South Africa — Cape Town, Table Mountain and Shark Diving

South Africa is perfectly paired with Champagne, or the bubbles of your choice.

Our first night in South Africa, we camped at a vineyard and enjoyed a wine tasting by the pool. Picture a beautiful barn, a big wooden table, a mountain view, and me in my safari clothes and messy hairdo.

And it was our last night in the tents, so we had reason to celebrate. 40 days of camping in Africa — done.

We sipped refreshing sparkling wine and South Africa’s famous Pinotage.

There was no better place for a last hurrah than Cape Town. It’s a stunning city sprawling the dramatic landscape between the coast and the mountains. The vibe feels European and Californian but with a cool, African flare.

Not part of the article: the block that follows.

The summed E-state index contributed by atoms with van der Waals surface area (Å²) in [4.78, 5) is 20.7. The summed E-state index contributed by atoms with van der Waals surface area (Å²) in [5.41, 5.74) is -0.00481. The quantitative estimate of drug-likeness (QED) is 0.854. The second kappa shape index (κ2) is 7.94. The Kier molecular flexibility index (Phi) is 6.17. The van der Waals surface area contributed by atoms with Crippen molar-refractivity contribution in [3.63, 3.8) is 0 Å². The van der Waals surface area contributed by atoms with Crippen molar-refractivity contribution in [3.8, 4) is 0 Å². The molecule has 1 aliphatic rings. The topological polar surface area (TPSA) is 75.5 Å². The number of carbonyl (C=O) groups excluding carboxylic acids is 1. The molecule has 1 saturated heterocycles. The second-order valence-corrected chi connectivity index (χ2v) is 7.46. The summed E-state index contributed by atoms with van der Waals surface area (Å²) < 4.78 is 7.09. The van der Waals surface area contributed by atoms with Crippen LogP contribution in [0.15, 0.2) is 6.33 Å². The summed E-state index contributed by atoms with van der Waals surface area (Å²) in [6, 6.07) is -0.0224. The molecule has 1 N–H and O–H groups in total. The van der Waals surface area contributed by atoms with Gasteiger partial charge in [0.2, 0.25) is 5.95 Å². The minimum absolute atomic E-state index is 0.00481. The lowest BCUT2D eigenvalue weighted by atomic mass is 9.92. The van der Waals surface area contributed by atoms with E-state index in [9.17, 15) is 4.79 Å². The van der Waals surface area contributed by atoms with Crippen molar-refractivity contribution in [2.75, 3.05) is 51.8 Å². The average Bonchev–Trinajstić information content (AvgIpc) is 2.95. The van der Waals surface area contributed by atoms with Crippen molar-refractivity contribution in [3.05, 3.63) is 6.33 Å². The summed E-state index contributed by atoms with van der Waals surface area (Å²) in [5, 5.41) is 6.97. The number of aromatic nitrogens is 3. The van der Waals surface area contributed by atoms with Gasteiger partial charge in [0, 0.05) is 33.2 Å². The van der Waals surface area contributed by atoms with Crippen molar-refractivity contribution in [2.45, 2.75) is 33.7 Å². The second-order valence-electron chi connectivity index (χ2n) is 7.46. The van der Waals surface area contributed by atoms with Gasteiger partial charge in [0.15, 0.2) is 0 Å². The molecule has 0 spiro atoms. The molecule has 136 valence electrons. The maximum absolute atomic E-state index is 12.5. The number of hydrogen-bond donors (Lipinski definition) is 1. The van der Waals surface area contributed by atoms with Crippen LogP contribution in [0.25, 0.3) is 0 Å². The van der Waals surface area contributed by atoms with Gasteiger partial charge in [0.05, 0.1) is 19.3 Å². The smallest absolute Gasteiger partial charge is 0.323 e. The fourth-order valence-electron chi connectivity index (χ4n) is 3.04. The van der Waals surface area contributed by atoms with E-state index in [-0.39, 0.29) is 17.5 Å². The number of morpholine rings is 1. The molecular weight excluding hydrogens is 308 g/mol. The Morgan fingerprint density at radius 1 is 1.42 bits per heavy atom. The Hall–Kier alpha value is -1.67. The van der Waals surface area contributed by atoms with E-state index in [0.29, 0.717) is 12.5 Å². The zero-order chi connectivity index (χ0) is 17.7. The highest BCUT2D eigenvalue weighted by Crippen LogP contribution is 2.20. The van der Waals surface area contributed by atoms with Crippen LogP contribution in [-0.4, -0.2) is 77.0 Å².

When we arrived, I took a long, hot shower and then ripped off the camping Bandaid with a luxurious wine and sushi lunch at the waterfront.

That night, our group went for an amazing goodbye dinner at Gold Restaurant complete with African cuisine, singing, dancing and tribal face paint that looks a lot like rave face paint.

The tour was officially over and I had 5 romantic days to myself to explore Cape Town.

Hiking Table Mountain is an absolute must. Table Mountain is the giant flat-topped mountain that reigns over Cape Town and is one of the new wonders of the world. I loved hiking up in the afternoon, exploring the more deserted areas, and then watching the sun set over the city, the mountains, and the beaches. The view from the top just might have been the best view I’ve ever had.

Like any good natural wonder, there is a cafe and gift shop at the top. There’s also a cable car. I was grateful for the glass of bubbly and the ride down.